Cowritten by Yvon Chouinard, Founder, Patagonia
Former Hewlett-Packard CEO and ex-presidential hopeful Carly Fiorina said recently that environmentalists were the cause of water problems in California because they had blocked the creation of more dams in the state. She was quickly raked over the coals by environmentalists, who pointed out that it doesn't matter how much storage you have if you have no water to store. Turns out both sides are missing the point. And the opportunity.
The Great California Drought, now in year five (though Northern Cal is getting some temporary relief), is the worst drought in California history. According to NASA we are currently trillions (yes, trillions) of gallons below where we should be in groundwater. This has forced us to deplete our precious aquifers--many that took millennia to fill. Recently, NASA, using satellites to measure underground water supplies, found was that nearly one in seven US aquifers are so depleted that they must now be classified as 'extremely" or "highly" stressed, and that California's Central Valley Aquifer--which is being sucked dry to help drought-stricken farms in our core growing region--is now by far the most troubled in the United States. Jay Famiglietti, senior water scientist at the NASA Jet Propulsion Laboratory, who lead the study, called the situation "critical," adding that "we are running out of groundwater." According to the federal government nine cities in California are at risk of going bone dry, and some small towns are already needing to truck in water for daily use.
So where's the good news? Truth is, we're standing on it. And more precisely, we're farming on it. New data on soil from around the world shows that if we modify our approaches to how we grow our food we could reduce the amount of water necessary by as much as 80 percent, depending on the crop. And we can do this while maintaining similar yields and making our agriculture industry more resilient.
The science is actually fairly simple. Healthy soil is brimming with living organisms--billions in a single spoonful. To support these micro-organisms soil needs to store water for them, which it does by creating humus, an organic component of soil that stores forty times its weight in water. So think of healthy soil as a huge sponge A really huge sponge that acts like a water battery during droughts. Studies by the Rodale Institute have shown that years into a drought healthy soil is still producing food-- even without irrigated water.
So the big question is--are we doing this--and if not, why not?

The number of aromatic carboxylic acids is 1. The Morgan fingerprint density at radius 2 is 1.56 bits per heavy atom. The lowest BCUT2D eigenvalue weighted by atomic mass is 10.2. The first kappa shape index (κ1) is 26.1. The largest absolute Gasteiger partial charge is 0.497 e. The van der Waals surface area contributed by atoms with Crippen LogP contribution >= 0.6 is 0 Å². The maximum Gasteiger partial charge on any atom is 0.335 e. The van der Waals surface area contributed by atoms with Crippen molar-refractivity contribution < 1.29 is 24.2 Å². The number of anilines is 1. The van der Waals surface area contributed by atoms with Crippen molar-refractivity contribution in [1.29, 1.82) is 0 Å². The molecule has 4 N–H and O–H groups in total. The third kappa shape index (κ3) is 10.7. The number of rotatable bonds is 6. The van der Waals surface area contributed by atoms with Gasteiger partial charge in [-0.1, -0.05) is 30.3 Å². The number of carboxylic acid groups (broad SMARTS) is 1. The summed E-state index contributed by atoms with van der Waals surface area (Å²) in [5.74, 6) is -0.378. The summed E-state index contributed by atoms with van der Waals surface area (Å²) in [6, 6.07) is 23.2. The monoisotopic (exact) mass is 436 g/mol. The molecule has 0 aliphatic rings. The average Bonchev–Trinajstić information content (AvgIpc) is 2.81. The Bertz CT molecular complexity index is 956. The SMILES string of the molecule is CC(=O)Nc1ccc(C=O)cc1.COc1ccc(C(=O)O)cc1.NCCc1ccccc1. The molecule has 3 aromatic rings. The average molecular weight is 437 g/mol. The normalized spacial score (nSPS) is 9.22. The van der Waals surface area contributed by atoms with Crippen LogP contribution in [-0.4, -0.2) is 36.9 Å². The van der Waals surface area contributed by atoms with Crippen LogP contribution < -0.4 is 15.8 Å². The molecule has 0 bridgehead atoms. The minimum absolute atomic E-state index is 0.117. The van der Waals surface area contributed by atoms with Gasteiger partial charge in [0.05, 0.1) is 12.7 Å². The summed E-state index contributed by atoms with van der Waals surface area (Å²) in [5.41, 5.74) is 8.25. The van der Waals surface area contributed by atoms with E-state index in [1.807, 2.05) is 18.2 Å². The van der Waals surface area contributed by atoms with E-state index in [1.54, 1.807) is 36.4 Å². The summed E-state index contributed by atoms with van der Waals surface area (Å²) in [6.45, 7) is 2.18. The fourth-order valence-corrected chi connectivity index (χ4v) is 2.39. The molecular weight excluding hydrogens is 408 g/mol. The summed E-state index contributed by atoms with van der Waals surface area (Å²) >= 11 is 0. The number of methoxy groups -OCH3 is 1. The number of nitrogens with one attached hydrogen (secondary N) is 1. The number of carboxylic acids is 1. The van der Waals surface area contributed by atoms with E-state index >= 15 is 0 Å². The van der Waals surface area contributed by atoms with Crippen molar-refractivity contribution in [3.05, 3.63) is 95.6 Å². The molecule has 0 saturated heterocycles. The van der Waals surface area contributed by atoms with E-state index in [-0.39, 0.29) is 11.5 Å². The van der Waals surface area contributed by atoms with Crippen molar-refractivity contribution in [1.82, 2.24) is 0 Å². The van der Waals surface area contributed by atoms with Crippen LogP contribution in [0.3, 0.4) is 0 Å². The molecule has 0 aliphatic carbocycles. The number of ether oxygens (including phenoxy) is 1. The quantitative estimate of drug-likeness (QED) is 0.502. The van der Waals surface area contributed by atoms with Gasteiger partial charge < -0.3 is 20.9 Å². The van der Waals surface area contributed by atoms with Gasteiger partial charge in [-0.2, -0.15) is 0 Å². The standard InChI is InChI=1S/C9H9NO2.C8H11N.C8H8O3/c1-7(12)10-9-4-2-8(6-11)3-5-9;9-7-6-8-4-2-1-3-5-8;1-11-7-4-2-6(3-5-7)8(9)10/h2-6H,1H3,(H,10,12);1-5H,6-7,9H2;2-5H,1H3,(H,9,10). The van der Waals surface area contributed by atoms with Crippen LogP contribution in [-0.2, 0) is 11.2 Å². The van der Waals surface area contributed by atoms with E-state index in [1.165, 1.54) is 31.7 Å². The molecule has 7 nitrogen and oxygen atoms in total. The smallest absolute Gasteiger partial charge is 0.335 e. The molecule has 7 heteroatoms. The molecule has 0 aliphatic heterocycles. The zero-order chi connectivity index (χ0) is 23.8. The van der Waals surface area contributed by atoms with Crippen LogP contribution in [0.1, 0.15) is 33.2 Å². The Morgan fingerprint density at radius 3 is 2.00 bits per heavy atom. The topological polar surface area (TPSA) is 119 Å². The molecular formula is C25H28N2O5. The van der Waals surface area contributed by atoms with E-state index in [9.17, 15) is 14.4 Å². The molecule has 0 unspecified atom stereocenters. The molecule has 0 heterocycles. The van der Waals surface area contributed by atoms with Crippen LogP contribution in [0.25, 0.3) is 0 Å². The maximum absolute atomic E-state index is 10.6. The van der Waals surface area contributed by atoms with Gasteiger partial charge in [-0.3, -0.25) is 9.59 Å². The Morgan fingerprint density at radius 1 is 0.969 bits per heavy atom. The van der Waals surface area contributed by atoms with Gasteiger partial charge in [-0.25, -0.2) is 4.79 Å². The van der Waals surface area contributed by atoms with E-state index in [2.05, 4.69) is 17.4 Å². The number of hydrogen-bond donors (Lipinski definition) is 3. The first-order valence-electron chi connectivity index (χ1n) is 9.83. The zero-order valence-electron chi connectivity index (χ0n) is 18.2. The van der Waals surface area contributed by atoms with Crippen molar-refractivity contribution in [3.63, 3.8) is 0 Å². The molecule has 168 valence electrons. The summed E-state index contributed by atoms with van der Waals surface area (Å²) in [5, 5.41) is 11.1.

The quick answer is no. Most of the state uses industrial agriculture techniques, which include mono-crops, severe tilling, and widespread use of chemical fertilizers and pesticides. These techniques kill those micro-organisms in the soil, taking the health of the soil with them. Studies of industrial farms have shown a reduction in the organic matter by as much as 90 percent. And when that disappears, so does the soil's natural ability to store water.
The good news is that we can reverse this quickly. According to Dr. Christine Jones, one of the world's foremost scientists on groundcover and soil, and also verified by Dr. Rattan Lal at Ohio State University, every one percent of organic matter we restore in the soil results in the retention of 20,000-60,000 gallons of water per acre. With 27,000,000 acres of planted cropland and 63,000,000 acres of range grasslands in the state, that adds up to a stored potential of 1.8 to 5.4 trillion gallons.
Accomplishing this may be easier than you think. Depending on the soil and what's being raised, it comes down to adding compost and managing the soil in a regenerative manner. For crops, that means cover crops, no (or very shallow) tilling, and reduced use of synthetic chemicals. For grazing livestock it means using moveable paddocks with dense herds so cattle can be managed in a way that replicates how herd animals move in nature, which benefits the soil instead of depleting it.
We can help make this happen by supporting bills like SB 367, which would fund agricultural projects in California that store water (as well as carbon), and by supporting Governor Brown's Healthy Soils Initiative, which could protect our agriculture industry, our water, and even positively affect climate change from this moment on.
As to Carly Fiorina's comments about needing more dams to solve the water crisis, here's a novel way to look at it: according to Russ Conserv, an engineer who ran Shell Oil's Gamechangers Division, adding one percent of organic matter to California's agricultural soil would store the equivalent of up to 16 Folsom dams.
So if you're looking to increase California's water supply and help our agriculture industry at the same time, look down. You might just be standing on a puddle. A big, state-wide, permanent
Yvon Chouinard is founder of outdoor clothing and gear company Patagonia, known for its environmental leadership and commitment to use business to inspire and implement solutions to environmental crises.
Larry Kopald is a co-founder of The Carbon Underground, a science and communications based non-profit working to restore soil as a means to mitigate climate change, droughts and better feed the planet.